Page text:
When there is a sale of a business, real property, or another capital asset held for longer than one year, the seller will likely owe capital gains taxes. The longer the seller held the capital asset, the more likely it is the asset has a low cost basis. Similarly, the lower the cost basis, the more likely the seller will owe considerable capital gains taxes. Savvy sellers will look for opportunities to defer these capital gains taxes.
The Conventional Solution – Like-Kind Exchanges
Traditionally, these sellers have looked to like-kind exchanges in order to defer capital gains taxes. The most popular like-kind exchange is a §1031 Exchange. Mechanisms like a 1031 exchange require the seller to “exchange real property held for productive use in a trade or business or for investment…for real property of like-kind.” Additionally, these like-kind exchanges have time components. In the case of a §1031 Exchange, the seller must identify the new like-kind property and complete the exchange “not more than 180 days after the transfer of exchanged property.”
A well structured like-kind exchange allows the seller to defer capital gains taxes and reinvest the entire sale proceeds. However, there are significant issues with this mechanism. First, like-kind exchanges are complex. The seller must also complete the exchange within a tight 6-month timeline. Moreover, they do not offer the seller any opportunity to diversify their investment strategy.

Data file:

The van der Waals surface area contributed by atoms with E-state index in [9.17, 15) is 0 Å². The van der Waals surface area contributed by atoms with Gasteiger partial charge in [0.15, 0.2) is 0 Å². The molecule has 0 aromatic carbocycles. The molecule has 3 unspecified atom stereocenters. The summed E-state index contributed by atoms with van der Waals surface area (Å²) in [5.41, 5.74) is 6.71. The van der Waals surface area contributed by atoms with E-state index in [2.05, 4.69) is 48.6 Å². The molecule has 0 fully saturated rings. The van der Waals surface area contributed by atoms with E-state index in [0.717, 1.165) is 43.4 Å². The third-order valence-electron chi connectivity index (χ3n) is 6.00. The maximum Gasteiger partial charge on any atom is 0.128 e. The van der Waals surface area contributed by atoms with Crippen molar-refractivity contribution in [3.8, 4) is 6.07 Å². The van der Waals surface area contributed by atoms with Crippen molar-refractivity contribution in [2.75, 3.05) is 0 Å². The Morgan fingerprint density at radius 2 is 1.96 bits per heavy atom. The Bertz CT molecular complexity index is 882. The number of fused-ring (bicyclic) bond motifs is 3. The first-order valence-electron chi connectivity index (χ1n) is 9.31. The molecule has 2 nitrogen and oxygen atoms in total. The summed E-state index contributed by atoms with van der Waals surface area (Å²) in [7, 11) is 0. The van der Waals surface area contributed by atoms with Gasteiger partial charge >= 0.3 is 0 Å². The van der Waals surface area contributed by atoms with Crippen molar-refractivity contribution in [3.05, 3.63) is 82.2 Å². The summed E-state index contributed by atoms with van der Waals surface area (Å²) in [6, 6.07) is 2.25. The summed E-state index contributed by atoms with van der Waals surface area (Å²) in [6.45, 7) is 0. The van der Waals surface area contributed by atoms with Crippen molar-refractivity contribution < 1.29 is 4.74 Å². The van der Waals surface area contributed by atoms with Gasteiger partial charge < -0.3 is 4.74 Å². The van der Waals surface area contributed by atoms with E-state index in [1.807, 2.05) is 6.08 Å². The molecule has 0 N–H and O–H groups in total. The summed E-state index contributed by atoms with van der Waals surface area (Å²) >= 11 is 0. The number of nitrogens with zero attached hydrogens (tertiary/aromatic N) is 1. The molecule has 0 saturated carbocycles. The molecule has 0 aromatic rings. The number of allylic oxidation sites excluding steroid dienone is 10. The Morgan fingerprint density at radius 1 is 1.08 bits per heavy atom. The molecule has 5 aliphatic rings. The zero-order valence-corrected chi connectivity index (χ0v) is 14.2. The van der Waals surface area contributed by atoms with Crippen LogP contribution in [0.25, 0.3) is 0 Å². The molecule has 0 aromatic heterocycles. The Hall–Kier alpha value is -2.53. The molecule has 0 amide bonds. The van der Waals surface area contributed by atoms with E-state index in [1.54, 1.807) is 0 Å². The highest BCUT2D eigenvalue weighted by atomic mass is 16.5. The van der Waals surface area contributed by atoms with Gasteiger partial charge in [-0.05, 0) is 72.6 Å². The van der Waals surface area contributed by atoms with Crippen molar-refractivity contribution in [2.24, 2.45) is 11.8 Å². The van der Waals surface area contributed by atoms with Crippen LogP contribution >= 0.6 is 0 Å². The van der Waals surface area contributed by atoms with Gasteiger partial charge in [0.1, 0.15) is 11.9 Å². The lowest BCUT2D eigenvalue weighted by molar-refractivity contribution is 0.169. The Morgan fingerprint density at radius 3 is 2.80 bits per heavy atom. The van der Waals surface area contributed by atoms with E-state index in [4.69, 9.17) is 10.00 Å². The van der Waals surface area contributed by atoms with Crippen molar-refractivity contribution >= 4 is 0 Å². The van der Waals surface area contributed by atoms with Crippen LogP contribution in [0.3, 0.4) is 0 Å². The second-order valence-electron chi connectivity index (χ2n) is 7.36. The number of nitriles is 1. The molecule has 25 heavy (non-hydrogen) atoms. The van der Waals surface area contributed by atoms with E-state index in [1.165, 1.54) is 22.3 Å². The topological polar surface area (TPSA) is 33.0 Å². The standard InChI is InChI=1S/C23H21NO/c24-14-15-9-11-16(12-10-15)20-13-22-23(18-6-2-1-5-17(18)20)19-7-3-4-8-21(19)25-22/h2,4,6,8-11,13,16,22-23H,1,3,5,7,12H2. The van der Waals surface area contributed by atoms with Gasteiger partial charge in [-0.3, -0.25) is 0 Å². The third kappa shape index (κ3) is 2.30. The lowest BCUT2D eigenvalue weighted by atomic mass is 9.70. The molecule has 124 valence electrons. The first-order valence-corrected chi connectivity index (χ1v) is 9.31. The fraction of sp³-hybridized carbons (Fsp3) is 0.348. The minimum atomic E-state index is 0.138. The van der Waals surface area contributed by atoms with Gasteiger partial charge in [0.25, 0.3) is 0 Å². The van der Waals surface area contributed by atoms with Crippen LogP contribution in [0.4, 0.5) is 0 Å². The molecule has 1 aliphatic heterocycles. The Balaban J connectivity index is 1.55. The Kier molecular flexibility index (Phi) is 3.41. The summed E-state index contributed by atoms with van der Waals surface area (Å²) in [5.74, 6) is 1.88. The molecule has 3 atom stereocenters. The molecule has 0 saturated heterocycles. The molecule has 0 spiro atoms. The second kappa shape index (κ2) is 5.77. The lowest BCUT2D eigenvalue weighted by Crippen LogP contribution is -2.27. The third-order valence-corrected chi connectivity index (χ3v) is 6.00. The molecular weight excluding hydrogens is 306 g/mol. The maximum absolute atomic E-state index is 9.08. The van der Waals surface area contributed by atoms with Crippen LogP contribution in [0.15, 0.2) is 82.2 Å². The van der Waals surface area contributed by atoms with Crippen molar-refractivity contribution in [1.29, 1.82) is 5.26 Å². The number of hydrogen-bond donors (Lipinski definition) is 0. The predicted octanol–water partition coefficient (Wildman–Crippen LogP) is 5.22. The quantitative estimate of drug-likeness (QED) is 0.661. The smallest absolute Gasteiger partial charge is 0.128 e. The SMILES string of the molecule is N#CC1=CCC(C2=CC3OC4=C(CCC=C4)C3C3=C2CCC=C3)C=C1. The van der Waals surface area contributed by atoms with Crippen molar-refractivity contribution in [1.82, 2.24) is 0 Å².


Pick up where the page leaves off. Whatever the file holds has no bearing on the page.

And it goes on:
Deferred Sales Trusts – Tax Deferral and Diversification
A Deferred Sales Trust (“DST”) is an alternative to like-kind exchanges that also allows the seller to defer capital gains taxes. However, a DST does not require the seller to reinvest in a “like-kind” replacement property (thus allowing diversification). Additionally, a DST is not subject to the tight timeline restrictions of a §1031 exchange.
Specifically, a DST is an irrevocable trust that utilizes installment sale treatment under Internal Revenue Code §453 in order to defer the taxes due on the sale of a business, real property, or other capital assets.
The DST structure functions as follows: the grantor sells the capital asset to the DST in exchange for a promissory note or deferred installment contract. The DST owns, controls, and subsequently sells the capital asset to a third-party purchaser for the full sales price. Therefore, the trust owes no taxes at the time of the sale of the capital asset to the third-party purchaser.
The trust pays the seller pursuant to the terms of the promissory note or deferred installment contract with the proceeds of the sale. The DST can invest the sale proceeds and the seller can participate in the returns pursuant to the contract terms. However, the DST does not have to invest the sale proceeds. Additionally, there is no timeline or like-kind reinvestment requirement for the seller.
When structured properly, the seller only pays capital gains tax on principal payments when they are received from the DST. Consequently, the seller defers capital gains taxes due as a result of the installment sale.
Technical Issues to Consider
The DST structure raises certain issues that must be addressed by an experienced attorney, such as: (1) the use of an independent trustee; (2) the transfer of the asset without any retained interest by the seller; (3) constructive receipt of the sale proceeds; (4) trust distributions; (5) trust restrictions; (6) investor control issues; and (7) trust legitimacy.
When structured correctly, a DST allows the seller of a capital asset to defer capital gains taxes, earn an attractive return on the entire sale proceeds, and to diversify their investment portfolio outside of cumbersome like-kind exchanges.